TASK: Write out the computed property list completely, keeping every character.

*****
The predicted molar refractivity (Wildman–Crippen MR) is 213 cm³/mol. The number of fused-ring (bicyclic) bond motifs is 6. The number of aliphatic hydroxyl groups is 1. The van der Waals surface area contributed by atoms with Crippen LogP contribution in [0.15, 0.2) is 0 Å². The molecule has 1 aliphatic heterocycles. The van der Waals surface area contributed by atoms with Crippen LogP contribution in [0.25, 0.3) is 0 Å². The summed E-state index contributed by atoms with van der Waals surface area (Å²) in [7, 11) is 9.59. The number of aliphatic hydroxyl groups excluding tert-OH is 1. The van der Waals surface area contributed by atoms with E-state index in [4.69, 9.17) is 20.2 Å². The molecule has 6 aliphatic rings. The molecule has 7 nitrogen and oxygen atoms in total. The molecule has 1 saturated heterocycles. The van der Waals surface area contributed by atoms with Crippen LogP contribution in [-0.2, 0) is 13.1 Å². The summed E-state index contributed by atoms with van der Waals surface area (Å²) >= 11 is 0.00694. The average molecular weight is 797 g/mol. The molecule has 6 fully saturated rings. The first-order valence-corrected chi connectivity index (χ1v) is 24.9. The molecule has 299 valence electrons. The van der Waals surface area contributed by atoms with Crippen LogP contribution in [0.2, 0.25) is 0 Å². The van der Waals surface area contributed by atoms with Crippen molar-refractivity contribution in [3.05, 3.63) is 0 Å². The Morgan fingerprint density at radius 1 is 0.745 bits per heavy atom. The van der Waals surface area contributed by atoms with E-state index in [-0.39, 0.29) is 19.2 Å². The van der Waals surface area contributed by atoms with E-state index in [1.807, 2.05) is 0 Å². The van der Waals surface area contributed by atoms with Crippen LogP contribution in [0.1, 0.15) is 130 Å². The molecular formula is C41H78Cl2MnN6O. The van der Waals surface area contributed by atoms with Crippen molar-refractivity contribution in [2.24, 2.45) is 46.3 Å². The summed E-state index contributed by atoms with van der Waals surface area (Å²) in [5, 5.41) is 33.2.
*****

The predicted molar refractivity (Wildman–Crippen MR) is 213 cm³/mol. The number of fused-ring (bicyclic) bond motifs is 6. The number of aliphatic hydroxyl groups is 1. The van der Waals surface area contributed by atoms with Crippen LogP contribution in [0.15, 0.2) is 0 Å². The molecule has 1 aliphatic heterocycles. The van der Waals surface area contributed by atoms with Crippen LogP contribution in [0.25, 0.3) is 0 Å². The summed E-state index contributed by atoms with van der Waals surface area (Å²) in [7, 11) is 9.59. The number of aliphatic hydroxyl groups excluding tert-OH is 1. The van der Waals surface area contributed by atoms with E-state index in [4.69, 9.17) is 20.2 Å². The molecule has 6 aliphatic rings. The molecule has 7 nitrogen and oxygen atoms in total. The molecule has 1 saturated heterocycles. The van der Waals surface area contributed by atoms with Crippen LogP contribution in [-0.2, 0) is 13.1 Å². The summed E-state index contributed by atoms with van der Waals surface area (Å²) >= 11 is 0.00694. The average molecular weight is 797 g/mol. The molecule has 6 fully saturated rings. The first-order valence-corrected chi connectivity index (χ1v) is 24.9. The molecule has 299 valence electrons. The van der Waals surface area contributed by atoms with Crippen LogP contribution in [0.2, 0.25) is 0 Å². The van der Waals surface area contributed by atoms with Crippen molar-refractivity contribution in [3.05, 3.63) is 0 Å². The Morgan fingerprint density at radius 1 is 0.745 bits per heavy atom. The van der Waals surface area contributed by atoms with E-state index in [-0.39, 0.29) is 19.2 Å². The van der Waals surface area contributed by atoms with E-state index in [1.807, 2.05) is 0 Å². The van der Waals surface area contributed by atoms with Crippen LogP contribution in [0.1, 0.15) is 130 Å². The molecular formula is C41H78Cl2MnN6O. The van der Waals surface area contributed by atoms with Crippen molar-refractivity contribution in [2.24, 2.45) is 46.3 Å². The summed E-state index contributed by atoms with van der Waals surface area (Å²) in [5, 5.41) is 33.2.